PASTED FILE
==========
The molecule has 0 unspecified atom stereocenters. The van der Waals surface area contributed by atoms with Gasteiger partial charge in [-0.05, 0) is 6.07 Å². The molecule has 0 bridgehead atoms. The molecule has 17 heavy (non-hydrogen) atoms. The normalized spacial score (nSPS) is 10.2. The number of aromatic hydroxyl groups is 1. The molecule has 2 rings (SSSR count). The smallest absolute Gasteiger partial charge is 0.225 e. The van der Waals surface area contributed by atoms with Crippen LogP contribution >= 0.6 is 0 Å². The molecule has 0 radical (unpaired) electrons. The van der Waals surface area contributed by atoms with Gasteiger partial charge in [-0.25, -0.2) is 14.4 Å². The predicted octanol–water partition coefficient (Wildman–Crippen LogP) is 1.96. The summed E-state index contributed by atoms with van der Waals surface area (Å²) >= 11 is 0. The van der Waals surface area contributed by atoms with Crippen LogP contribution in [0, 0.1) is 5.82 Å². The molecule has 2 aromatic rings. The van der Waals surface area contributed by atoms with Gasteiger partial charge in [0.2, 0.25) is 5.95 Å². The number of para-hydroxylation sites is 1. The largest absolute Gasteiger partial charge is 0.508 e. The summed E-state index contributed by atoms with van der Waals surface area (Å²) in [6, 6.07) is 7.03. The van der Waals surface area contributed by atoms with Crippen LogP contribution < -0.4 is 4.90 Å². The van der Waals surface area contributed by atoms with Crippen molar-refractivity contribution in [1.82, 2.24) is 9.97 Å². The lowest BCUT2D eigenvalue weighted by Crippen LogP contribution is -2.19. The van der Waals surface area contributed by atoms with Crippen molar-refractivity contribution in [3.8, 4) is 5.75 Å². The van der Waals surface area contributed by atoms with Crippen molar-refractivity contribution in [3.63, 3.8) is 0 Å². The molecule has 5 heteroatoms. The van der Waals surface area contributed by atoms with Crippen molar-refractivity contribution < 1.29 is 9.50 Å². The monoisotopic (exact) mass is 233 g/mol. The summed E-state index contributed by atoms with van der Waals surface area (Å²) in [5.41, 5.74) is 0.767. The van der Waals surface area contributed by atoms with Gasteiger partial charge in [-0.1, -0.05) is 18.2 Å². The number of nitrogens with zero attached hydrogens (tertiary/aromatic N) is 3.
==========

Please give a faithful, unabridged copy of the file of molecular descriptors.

The molecule has 0 unspecified atom stereocenters. The van der Waals surface area contributed by atoms with Gasteiger partial charge in [-0.05, 0) is 6.07 Å². The molecule has 0 bridgehead atoms. The molecule has 17 heavy (non-hydrogen) atoms. The normalized spacial score (nSPS) is 10.2. The number of aromatic hydroxyl groups is 1. The molecule has 2 rings (SSSR count). The smallest absolute Gasteiger partial charge is 0.225 e. The van der Waals surface area contributed by atoms with Crippen LogP contribution >= 0.6 is 0 Å². The molecule has 0 radical (unpaired) electrons. The van der Waals surface area contributed by atoms with Gasteiger partial charge in [-0.25, -0.2) is 14.4 Å². The predicted octanol–water partition coefficient (Wildman–Crippen LogP) is 1.96. The summed E-state index contributed by atoms with van der Waals surface area (Å²) >= 11 is 0. The van der Waals surface area contributed by atoms with Crippen LogP contribution in [0, 0.1) is 5.82 Å². The molecule has 2 aromatic rings. The van der Waals surface area contributed by atoms with Gasteiger partial charge in [0.2, 0.25) is 5.95 Å². The number of para-hydroxylation sites is 1. The largest absolute Gasteiger partial charge is 0.508 e. The summed E-state index contributed by atoms with van der Waals surface area (Å²) in [6, 6.07) is 7.03. The van der Waals surface area contributed by atoms with Crippen LogP contribution < -0.4 is 4.90 Å². The van der Waals surface area contributed by atoms with Crippen molar-refractivity contribution in [1.82, 2.24) is 9.97 Å². The lowest BCUT2D eigenvalue weighted by Crippen LogP contribution is -2.19. The van der Waals surface area contributed by atoms with Crippen molar-refractivity contribution in [3.8, 4) is 5.75 Å². The van der Waals surface area contributed by atoms with Crippen molar-refractivity contribution in [3.63, 3.8) is 0 Å². The molecule has 5 heteroatoms. The van der Waals surface area contributed by atoms with Crippen molar-refractivity contribution < 1.29 is 9.50 Å². The monoisotopic (exact) mass is 233 g/mol. The summed E-state index contributed by atoms with van der Waals surface area (Å²) in [5.41, 5.74) is 0.767. The van der Waals surface area contributed by atoms with Gasteiger partial charge in [-0.1, -0.05) is 18.2 Å². The number of nitrogens with zero attached hydrogens (tertiary/aromatic N) is 3.